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The Charter: charting us into uncharted waters [The Fiji Times, 13 November 2007]


The Military Junta is in the process of creating a People’s Charter forFiji.

The Charter’s objectives (ending racism and corruption and ensuring good governance) are praiseworthy.

And the Charter has the support of eminent persons like Archbishop Mataca.

But the eminent persons forget the hard lesson of the 2000 crisis that “the method is just as important as the cause”- that how the Charter is put in place is surely just as important as the good objectives themselves.

The public are being asked to build a castle on a foundation of sand, violently thrown up on the beach by a military storm.

The violent foundations

   For two decades,Fiji has struggled, despite traumatic coups, to peacefully build a political consensus between our two major ethnic groups.

This process culminated in the 1997 Constitution, which was legally approved by all the institutions in this country-Fiji’s Parliament, all the major political parties representing all the ethnic groups inFiji, and the Great Council of Chiefs.

This Constitution is the only genuine lawful covenant between all our peoples.

Central to this covenant is the multi-party provision by which any political party that had 7 or more seats in our Parliament, would be invited into Cabinet to help in the running of the country.

This is invaluable protection, not just for minority groups like Indo-Fijians, but also any geographical entity like Vanua Levu, orWestern Fiji, which feel strongly enough to have their own party representing their own interests in Parliament.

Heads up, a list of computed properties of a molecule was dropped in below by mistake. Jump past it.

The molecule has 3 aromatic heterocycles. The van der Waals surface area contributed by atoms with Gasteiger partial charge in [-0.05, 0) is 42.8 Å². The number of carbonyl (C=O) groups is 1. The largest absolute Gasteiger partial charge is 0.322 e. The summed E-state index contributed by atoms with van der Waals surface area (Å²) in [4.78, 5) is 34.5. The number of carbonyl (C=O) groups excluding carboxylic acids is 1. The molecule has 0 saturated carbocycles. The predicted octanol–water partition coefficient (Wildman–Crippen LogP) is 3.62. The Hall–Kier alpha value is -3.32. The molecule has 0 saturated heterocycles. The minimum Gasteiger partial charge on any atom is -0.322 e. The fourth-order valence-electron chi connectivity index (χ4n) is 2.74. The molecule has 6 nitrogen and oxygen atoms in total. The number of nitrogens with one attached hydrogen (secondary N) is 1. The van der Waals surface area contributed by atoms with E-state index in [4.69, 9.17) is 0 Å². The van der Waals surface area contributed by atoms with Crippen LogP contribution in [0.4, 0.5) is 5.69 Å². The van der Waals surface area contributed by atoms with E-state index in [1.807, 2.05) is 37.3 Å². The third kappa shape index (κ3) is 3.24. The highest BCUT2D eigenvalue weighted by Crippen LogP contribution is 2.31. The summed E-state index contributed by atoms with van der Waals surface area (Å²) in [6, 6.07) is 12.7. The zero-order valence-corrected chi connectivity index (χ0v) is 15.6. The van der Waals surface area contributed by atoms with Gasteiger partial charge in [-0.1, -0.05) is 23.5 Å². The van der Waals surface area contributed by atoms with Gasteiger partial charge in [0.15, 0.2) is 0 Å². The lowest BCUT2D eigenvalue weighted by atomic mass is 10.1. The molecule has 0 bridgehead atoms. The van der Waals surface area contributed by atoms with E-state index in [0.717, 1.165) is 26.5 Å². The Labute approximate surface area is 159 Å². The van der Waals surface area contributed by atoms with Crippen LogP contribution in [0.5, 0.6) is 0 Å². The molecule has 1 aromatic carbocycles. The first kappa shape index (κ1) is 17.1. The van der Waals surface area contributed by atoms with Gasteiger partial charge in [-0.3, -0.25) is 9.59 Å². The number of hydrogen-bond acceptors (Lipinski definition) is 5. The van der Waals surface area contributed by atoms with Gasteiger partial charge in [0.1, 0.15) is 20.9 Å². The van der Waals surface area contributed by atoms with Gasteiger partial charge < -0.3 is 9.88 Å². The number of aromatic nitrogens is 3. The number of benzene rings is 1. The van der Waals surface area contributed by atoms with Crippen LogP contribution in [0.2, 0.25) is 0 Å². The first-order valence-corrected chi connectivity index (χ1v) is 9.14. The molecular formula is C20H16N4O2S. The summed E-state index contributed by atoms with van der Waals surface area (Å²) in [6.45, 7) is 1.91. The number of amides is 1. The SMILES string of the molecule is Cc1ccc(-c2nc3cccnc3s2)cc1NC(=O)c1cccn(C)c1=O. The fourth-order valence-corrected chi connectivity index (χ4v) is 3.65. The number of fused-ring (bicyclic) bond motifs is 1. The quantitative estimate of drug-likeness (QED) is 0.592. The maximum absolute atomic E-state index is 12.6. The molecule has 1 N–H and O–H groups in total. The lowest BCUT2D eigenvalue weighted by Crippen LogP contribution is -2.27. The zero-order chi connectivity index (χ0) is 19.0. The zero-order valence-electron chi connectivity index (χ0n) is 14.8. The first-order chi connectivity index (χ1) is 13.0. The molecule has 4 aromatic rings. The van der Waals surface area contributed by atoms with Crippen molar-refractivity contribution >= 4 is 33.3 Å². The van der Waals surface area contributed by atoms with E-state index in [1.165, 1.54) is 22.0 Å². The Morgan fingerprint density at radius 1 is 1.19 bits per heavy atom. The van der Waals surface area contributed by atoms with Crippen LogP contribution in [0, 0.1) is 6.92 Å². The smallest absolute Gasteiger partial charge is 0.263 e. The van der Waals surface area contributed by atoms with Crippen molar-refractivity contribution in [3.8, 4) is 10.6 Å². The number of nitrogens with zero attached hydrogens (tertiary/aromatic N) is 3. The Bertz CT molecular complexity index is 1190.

This provision did not work well in 1999, or in 2001.  But it was beginning to work in 2006.   This peaceful co-operation was violently overthrown by the military.

Legitimising violence

   We keep hearing the call:  “let us move on”,  “let us rebuildFiji”.

We would all like to do that.  But why are eminent persons like Archbishop Mataca  turning a blind eye to the violent illegal origins of the Charter?

The Commander, using the force of guns, illegally deposed the President.  The Commander illegally appointed an Interim Prime Minister, who dissolved Parliament.

The Commander illegally appointed a President.  An Interim Government is appointed, with the Commander as Prime Minister.

Fact: a democratically elected government was illegally and violently deposed, on allegations of vote rigging and corruption which, a year on, have yet to be proven.

The results of the 2007 Census suggest that even if any small voting irregularities are found and corrected, there would have been no substantial change to the composition of the 2006 Parliament or the Multi-party Government thereafter constituted.

The Charter is coming in through the force of guns.   Today the guns are in the command of Commodore Bainimarama, whose stated objectives appear noble.  Tomorrow they may be in someone else’s command whose objectives may be less noble.

What recourse will any citizen have (Archbishop Mataca notwithstanding), should those same guns again be turned on another government, with equally unproven allegations of wrong-doing?

Far from ending the culture of coups, this 2006 coup has simply strengthened the “coup mentality” in the RFMF,  in whose hands we taxpayers have entrusted the guns of violence and death.

To support the Charter initiative of this Military Junta, as the Archbishop does, is to also legitimise the violent illegal methods that have created this Junta.

The Constitution, the Charter, and other pieces of paper

   A Charter (like a Constitution) is like any other pieces of paper:  it is only as good as the will of the people that support them.

Despite the Archbishop’s pious justification of the proposed Charter, the only legal and people’s covenant before us is the 1997 Constitution.

Any future Charter must ultimately be subsumed into the 1997 Constitution, and approved by a Parliament lawfully constituted under that 1997 Constitution.